Our immune system is made up of cells, proteins, organs, processes and reflexes that all work towards a common goal: keeping us free from infection and disease. All of these elements that make up the immune system rely heavily on a sufficient intake of vitamins and dietary minerals to perform well. Out of all 26 essential nutrients, several vitamins and minerals are particularly good for the immune system. Being directly involved in the immune function, they enhance our immune response naturally and make us stronger and more resilient to disease.
What are the best vitamins and minerals for a strong immune system? The best vitamins and minerals for a strong immune system are vitamins A, C, D and E, zinc, selenium, copper and iron. Research shows these nutrients are directly responsible for maintaining the health of various components of the immune system and actively support processes with a great impact on the immune response. However, it is good to remember that all vitamins and minerals work together and support each other’s functions and activity in the human body, which is why it is important to not disregard the importance of all essential nutrients.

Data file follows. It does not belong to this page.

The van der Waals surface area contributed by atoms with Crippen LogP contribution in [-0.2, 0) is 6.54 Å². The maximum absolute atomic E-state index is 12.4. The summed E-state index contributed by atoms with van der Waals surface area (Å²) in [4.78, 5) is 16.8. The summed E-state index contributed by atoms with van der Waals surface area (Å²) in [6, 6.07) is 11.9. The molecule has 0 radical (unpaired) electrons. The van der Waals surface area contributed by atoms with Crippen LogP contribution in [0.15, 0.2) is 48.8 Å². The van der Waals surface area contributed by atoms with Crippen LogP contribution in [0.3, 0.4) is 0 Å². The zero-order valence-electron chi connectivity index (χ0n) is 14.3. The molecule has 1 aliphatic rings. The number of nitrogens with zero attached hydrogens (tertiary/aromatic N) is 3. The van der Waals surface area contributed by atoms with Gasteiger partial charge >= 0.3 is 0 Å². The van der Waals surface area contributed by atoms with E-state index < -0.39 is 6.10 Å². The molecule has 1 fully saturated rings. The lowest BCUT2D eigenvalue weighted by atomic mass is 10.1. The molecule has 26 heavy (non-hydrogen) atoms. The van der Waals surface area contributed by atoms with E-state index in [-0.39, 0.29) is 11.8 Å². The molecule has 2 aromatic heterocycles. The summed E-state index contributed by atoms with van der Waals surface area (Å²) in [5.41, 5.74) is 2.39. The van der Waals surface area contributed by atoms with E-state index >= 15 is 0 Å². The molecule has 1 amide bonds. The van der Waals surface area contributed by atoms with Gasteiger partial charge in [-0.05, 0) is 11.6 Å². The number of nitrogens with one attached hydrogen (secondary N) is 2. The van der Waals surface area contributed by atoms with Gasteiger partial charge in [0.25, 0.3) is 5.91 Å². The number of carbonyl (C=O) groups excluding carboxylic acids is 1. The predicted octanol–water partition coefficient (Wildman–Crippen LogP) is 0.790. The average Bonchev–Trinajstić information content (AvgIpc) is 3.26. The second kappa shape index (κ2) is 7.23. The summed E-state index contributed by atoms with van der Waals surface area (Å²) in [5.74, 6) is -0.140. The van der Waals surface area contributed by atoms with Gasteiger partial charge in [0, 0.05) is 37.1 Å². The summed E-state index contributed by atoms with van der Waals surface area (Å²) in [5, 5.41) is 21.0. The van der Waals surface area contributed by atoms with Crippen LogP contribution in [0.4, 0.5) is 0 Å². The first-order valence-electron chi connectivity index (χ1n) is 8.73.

1) Vitamin A and mucous membranes. Vitamin A is a fat-soluble nutrient and is best known for its benefits on eyesight. However, vitamin A is a key nutrient for the immune system as well because it helps maintain the integrity of mucous membranes from all over the body. Mucous membranes are always in contact with elements from the outside world so they need to be healthy to be able to prevent potentially harmful microorganisms from breaching them and creating infection and disease. The membranes lining our nose, mouth, throat, lungs, stomach and intestines are all important components of the immune system and harbour lymphatic tissue containing white blood cells.